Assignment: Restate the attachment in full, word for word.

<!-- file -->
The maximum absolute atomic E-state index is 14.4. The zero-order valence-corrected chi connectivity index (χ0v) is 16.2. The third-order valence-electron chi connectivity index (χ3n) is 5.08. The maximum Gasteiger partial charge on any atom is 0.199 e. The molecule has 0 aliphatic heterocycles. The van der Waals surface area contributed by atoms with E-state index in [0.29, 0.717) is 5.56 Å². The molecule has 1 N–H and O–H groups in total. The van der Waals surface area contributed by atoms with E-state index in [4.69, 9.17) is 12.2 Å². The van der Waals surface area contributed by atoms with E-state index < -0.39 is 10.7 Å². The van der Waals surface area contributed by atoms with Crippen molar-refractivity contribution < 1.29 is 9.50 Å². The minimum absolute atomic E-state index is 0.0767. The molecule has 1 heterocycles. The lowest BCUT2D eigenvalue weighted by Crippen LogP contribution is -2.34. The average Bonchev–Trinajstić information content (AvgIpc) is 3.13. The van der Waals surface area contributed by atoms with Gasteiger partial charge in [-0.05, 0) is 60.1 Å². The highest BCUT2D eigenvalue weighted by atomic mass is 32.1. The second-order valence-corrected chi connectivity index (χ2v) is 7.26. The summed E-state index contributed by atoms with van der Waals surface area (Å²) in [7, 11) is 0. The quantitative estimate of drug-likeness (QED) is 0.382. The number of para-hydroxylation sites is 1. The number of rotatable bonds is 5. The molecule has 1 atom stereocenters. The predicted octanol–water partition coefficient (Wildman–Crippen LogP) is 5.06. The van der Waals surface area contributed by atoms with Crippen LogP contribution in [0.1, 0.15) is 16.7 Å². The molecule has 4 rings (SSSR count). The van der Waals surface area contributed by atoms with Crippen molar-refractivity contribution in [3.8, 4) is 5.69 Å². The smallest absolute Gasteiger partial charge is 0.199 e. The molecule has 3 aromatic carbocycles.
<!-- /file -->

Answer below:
The maximum absolute atomic E-state index is 14.4. The zero-order valence-corrected chi connectivity index (χ0v) is 16.2. The third-order valence-electron chi connectivity index (χ3n) is 5.08. The maximum Gasteiger partial charge on any atom is 0.199 e. The molecule has 0 aliphatic heterocycles. The van der Waals surface area contributed by atoms with E-state index in [0.29, 0.717) is 5.56 Å². The molecule has 1 N–H and O–H groups in total. The van der Waals surface area contributed by atoms with E-state index in [4.69, 9.17) is 12.2 Å². The van der Waals surface area contributed by atoms with E-state index < -0.39 is 10.7 Å². The van der Waals surface area contributed by atoms with Crippen molar-refractivity contribution < 1.29 is 9.50 Å². The minimum absolute atomic E-state index is 0.0767. The molecule has 1 heterocycles. The lowest BCUT2D eigenvalue weighted by Crippen LogP contribution is -2.34. The average Bonchev–Trinajstić information content (AvgIpc) is 3.13. The van der Waals surface area contributed by atoms with Gasteiger partial charge in [-0.05, 0) is 60.1 Å². The highest BCUT2D eigenvalue weighted by atomic mass is 32.1. The second-order valence-corrected chi connectivity index (χ2v) is 7.26. The summed E-state index contributed by atoms with van der Waals surface area (Å²) in [7, 11) is 0. The quantitative estimate of drug-likeness (QED) is 0.382. The number of para-hydroxylation sites is 1. The number of rotatable bonds is 5. The molecule has 1 atom stereocenters. The predicted octanol–water partition coefficient (Wildman–Crippen LogP) is 5.06. The van der Waals surface area contributed by atoms with Crippen LogP contribution in [0.1, 0.15) is 16.7 Å². The molecule has 4 rings (SSSR count). The van der Waals surface area contributed by atoms with Crippen molar-refractivity contribution in [3.8, 4) is 5.69 Å². The smallest absolute Gasteiger partial charge is 0.199 e. The molecule has 3 aromatic carbocycles.